The Nook is in another league all its own with its unique dual-screen combo – the 6-inch e-ink screen for reading and below it, a 3.5-inch LCD touch screen for navigating. Next and Previous buttons are also found along the sides of the frame. While the smaller color display does add a dash of brightness to the device, it does take some time getting used to navigating on the lower screen only especially if you own touch gadgets like an iPhone.
The color edition of the Nook, like the iPad, is equipped with full touch technology so arranging content across the whole screen and turning pages with easy flicks of the finger are quite easy.
EBOOKS and file formats
All three devices can read across a number of text file formats, among the most widely used of which is PDF. Kindle also has its proprietary file format, AZW, which means you can’t read books from Amazon unless you use a device that’s been installed with the Kindle app.
But with regard to file formats, what separates the Amazon device from the other two, though not exactly in a positive way, is its non-support for EPUB, the standard file format for open e-books.
This has become a major issue for some since EPUB compatibility means being able to loan some books from local online libraries or downloading free content from Google books.
Content for all three ebook readers is extensive although the Nook has the most massive selection with over 2 million titles in its Nook Books. The Kindle Store has about 800,000 titles, while Apple’s iBookStore trails behind with just over 150,000 books.
Still, it’s almost a certainty that whichever ebook reader you decide on, you’ll be able to find the latest best sellers and most popular books from any of these ebook stores.
While this comparison is primarily a battle of the ebook readers, it’s worth making mention of the other features that each of these devices offers. After all, some consumers may be interested in getting an e-reader that can pretty much do everything else, as opposed to having a gadget that’s devoted purely to reading.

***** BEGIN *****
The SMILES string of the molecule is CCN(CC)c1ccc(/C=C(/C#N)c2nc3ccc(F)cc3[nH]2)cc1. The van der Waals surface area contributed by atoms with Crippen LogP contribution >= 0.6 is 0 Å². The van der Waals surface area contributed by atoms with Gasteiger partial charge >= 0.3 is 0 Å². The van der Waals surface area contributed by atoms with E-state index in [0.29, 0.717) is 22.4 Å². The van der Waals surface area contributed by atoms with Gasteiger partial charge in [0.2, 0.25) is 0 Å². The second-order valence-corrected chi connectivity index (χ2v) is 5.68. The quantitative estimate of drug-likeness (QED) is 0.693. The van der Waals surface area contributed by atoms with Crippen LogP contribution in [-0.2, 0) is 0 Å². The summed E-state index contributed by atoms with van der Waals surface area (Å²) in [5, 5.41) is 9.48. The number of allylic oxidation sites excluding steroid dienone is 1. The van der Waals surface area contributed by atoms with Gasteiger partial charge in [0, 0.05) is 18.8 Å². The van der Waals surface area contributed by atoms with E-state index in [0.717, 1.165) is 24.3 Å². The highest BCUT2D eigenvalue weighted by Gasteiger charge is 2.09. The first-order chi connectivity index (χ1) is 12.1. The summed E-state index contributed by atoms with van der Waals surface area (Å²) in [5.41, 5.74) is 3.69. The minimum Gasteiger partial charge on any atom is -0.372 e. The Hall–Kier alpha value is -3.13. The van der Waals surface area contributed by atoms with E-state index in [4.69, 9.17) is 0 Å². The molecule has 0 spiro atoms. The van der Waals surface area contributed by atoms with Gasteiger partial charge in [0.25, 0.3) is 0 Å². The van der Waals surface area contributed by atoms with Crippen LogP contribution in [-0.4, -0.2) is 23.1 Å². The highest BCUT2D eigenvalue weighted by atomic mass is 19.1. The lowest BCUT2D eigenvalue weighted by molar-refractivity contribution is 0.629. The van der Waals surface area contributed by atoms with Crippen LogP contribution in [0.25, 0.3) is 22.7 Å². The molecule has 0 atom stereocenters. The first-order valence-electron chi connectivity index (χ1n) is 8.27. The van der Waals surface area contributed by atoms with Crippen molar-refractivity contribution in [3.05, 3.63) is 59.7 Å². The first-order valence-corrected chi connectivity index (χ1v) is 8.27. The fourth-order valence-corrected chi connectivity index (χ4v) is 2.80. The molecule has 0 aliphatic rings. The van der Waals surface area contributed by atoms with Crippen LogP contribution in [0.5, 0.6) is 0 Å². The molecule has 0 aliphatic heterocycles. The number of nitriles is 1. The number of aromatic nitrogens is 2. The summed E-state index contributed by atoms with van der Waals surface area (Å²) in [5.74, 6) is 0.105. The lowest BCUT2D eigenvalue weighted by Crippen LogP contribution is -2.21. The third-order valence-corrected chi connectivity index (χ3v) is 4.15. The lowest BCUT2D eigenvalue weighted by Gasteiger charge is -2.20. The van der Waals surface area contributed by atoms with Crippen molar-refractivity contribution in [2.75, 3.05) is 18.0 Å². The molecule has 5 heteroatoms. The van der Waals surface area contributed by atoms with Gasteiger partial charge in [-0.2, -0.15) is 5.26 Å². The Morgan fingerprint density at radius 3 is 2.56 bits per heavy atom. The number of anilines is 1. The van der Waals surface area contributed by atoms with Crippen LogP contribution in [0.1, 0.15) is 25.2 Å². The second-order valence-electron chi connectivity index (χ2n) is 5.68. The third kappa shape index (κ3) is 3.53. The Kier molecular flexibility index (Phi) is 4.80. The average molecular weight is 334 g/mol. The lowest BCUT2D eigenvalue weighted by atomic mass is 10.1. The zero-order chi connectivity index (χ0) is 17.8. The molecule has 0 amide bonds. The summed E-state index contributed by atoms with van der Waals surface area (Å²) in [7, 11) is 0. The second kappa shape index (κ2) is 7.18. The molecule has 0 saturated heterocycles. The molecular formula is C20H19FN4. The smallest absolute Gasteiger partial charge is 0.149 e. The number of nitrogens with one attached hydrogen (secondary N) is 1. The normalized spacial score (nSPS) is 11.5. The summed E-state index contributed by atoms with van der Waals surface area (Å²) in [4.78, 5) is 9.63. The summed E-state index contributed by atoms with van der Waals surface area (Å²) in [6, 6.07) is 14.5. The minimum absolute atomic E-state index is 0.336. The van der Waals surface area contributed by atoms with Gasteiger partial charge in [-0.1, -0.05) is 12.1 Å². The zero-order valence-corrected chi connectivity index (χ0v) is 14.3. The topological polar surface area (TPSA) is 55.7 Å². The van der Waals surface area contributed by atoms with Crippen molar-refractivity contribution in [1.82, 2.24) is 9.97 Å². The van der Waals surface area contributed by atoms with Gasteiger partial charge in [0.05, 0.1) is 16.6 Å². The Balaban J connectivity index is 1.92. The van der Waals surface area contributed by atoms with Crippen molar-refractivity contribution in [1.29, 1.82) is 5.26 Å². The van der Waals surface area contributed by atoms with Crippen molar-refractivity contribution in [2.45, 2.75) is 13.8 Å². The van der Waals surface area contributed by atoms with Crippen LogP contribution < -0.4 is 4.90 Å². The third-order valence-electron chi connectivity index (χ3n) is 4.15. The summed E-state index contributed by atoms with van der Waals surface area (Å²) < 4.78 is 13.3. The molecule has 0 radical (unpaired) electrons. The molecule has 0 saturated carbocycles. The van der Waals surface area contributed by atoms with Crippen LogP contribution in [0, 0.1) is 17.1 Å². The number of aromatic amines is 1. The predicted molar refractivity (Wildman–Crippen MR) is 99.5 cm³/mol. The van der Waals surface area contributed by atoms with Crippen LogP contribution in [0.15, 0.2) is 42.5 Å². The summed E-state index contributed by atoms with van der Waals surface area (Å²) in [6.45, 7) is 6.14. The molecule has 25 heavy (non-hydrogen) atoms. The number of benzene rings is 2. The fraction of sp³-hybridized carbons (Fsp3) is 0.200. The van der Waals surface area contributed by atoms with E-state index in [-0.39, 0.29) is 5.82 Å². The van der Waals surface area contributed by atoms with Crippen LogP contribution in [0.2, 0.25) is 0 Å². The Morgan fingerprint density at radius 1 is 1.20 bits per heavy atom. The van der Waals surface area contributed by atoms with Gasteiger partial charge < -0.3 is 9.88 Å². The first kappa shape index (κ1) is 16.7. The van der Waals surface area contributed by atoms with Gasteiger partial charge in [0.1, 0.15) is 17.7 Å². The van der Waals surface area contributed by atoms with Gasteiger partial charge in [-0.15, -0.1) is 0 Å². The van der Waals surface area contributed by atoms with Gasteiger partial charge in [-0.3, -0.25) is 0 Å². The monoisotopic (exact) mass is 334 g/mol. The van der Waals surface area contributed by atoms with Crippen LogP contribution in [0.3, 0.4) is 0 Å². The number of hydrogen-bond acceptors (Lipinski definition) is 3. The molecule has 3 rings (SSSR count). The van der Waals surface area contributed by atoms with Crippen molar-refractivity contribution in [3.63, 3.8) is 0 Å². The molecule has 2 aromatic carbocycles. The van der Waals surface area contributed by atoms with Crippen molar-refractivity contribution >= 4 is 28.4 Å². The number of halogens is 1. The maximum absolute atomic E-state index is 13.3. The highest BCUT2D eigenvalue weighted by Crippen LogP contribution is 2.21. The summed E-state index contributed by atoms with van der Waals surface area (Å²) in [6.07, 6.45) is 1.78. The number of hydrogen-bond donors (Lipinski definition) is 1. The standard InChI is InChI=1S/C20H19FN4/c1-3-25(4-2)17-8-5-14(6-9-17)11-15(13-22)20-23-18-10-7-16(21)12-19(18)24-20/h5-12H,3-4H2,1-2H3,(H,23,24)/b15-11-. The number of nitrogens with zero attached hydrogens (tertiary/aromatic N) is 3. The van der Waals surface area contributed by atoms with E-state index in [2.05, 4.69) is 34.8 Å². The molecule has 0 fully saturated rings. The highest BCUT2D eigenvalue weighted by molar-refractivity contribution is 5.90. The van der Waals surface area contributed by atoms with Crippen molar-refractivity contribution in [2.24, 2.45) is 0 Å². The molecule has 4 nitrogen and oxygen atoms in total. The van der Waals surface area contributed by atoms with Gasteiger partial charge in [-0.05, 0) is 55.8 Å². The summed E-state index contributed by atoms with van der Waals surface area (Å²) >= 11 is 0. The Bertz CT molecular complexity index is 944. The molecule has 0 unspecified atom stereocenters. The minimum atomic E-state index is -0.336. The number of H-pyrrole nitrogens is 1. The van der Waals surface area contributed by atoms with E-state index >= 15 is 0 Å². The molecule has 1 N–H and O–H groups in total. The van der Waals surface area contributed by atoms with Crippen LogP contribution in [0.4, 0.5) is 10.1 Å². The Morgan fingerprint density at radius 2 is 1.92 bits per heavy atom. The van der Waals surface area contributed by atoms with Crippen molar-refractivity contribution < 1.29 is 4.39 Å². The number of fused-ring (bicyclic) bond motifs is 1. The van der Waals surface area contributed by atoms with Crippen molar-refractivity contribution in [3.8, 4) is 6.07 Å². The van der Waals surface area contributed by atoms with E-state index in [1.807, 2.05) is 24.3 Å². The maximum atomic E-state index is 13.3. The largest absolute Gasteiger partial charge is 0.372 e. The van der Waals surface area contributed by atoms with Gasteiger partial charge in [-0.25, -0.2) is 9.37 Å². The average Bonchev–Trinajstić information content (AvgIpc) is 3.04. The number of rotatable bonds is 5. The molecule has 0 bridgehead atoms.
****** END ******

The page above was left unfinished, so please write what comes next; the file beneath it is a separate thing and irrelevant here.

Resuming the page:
In this aspect, the Apple device jumps up to the top of the line, primarily because it was designed to be a jack-of-all-trades. If you’re not that much of a bookworm, you can keep yourself entertained for hours on end with an iPad, surfing the net, watching movies and videos, playing games, using Facebook and/or Twitter, and many more applications.
While the Kindle and Nook both have built-in web browsers and a few games, these are largely experimental features for these devices and the grayscale e-ink displays pose several limitations. The Nook Color fares better for such activities but still lags far behind the iPad.
Finally, we compare all three in terms of how much you would have to spend on these devices. With only a few dollar-difference between them, the Nook and the Kindle are the more affordable devices. Prices for the Apple machine range from 150 up to 1000 $.
Kindle or Nook or iPad: Conclusion
In the previous paragraphs, we’ve highlighted the pros and cons of each device in this three-way comparison between the Nook vs Kindle vs iPad.
The Kindle is the lightest and most compact, the iPad is the snazziest and with the most functions packed in, and the Nook is well, something of an in-between especially if you take the Nook Color into consideration.
So the question that it all comes down to is – should you go with a dedicated ebook reader or a multitasking tablet that can also serve as an ebook reader?
The heftier price tag of Apple’s tablet may make consumers automatically dismiss it as an option but it’s worth noting that for the added functionality you get, it is still a value-for-money device.
At the same time, spending more than a hundred dollars for a gadget that is built mainly for ebook reading such as the Nook or Kindle may seem excessive for others. For voracious readers though, the price is well worth it, and more.
In choosing the best the choice is yours to make now!